This article is going to look at the topic of UI and UX. These two similar, but very different terms are often confused, and so I thought I’d take a moment to clarify. At the heart of it, the difference lies in what each of them aims to accomplish. User interface (UI) is about aesthetics – making the system look good, while user experience (UX) is about a good (or great) customer journey through your platform or app.
User Interface (UI)
User interface is specific to what people see on the screen – colours, fonts, and styles. It also related to a persons interactions with objects on the screen, like buttons, links, tabs and scroll bars – the things that people click on or touch to use the system.
User experience (UX)
User experience is all about how the user interacts with your platform or app. How do they complete tasks in a seamless and pleasant way. It also extends to their whole experience when interacting with your business – from the time they find out about you, to when they buy and beyond.
True user experience goes back to the customer’s problems, need or goals. What are they trying to achieve and how does your platform help them to do that? Can your users solve their problems efficiently and effectively? How does your platform or app make it seem easy to solve their problem? At the end of the the day, it’s how they feel about your product.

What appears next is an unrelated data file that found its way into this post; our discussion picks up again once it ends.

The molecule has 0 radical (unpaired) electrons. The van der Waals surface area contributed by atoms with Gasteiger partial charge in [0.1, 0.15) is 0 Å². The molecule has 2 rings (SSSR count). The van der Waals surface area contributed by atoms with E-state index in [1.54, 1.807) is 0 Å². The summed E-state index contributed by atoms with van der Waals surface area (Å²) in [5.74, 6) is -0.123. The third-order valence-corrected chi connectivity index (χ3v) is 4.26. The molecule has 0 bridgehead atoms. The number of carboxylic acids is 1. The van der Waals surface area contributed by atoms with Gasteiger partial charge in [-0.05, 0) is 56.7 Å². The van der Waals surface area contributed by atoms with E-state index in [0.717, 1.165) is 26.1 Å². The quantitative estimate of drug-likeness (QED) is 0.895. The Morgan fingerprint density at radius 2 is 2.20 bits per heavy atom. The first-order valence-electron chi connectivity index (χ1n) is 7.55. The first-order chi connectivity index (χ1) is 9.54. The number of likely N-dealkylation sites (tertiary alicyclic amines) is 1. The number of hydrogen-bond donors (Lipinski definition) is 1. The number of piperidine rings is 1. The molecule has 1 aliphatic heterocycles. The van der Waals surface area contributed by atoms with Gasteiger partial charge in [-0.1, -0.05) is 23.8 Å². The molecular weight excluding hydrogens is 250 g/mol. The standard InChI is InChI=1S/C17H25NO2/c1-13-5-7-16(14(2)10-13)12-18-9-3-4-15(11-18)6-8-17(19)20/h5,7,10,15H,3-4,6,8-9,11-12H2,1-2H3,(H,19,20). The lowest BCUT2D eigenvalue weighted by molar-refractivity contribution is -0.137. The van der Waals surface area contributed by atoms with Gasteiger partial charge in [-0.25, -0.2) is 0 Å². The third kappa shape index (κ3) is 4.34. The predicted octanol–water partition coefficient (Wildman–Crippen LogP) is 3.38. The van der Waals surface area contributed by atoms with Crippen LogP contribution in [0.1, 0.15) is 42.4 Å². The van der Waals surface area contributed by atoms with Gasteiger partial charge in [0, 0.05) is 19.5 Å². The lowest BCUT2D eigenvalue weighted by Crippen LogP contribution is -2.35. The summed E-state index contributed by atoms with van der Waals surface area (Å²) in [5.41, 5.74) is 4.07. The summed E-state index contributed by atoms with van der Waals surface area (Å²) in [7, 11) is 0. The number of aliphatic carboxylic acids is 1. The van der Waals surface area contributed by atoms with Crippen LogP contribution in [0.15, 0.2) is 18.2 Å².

Great UI does not always mean great UX
Icons are a great example for showing the difference between UI and UX. Icons look great from a UI point of view. A little picture to represent a feature or object instead of text. However, they’re not always that great from a UX perspective.
Some icons are universally recognised – a garbage can for “trash” or “delete”, or a magnifying glass for “search”. However, if you start creating icons for new functions that people don’t recognise, and they have to learn what that icon means before they know whether they want to use it or not – then you’ve created a bad UX.
But there are overlaps too…
Let’s take a button as an example.
In UI, you look at the colour, shape and size of the button. You also determine the font, size and colour of the text, as well as the location of the button on the screen relative to other elements. Sounds a little like UX doesn’t it? The way the button looks will also make it easy (or difficult) to use. Imagine a button so small that your thumb or finger can’t click on it, or one buried at the bottom of a page amongst some text where you can’t see it.
There are some UX pieces to this button as well. When your cursor clicks a button, it might change colour so that the user knows that the button has been clicked. Maybe there’s a tool tip when you hover over it to tell you what clicking the button will do. These UX elements can make your platform or app more user-friendly.
Hopefully, you’re starting to see how people can get confused between UI and UX.
Why you need to know the difference between UI and UX
As you look at how to get your product built, you need people with good UI skills as well as good UX skills. Some people have both skills, but some don’t, so you want to understand a person’s capabilities before hiring them. Even if you go through an agency, it’s worth your time to find out how they deal with UI and UX.
Bottom line – things may be visually appealing and perform the function intended (good UI), but the user shouldn’t be frustrated because they can’t figure out how to use the function (bad UX). It turns out the two need each other if you want to make a great product, so keep that in mind as you head out on your development journey.
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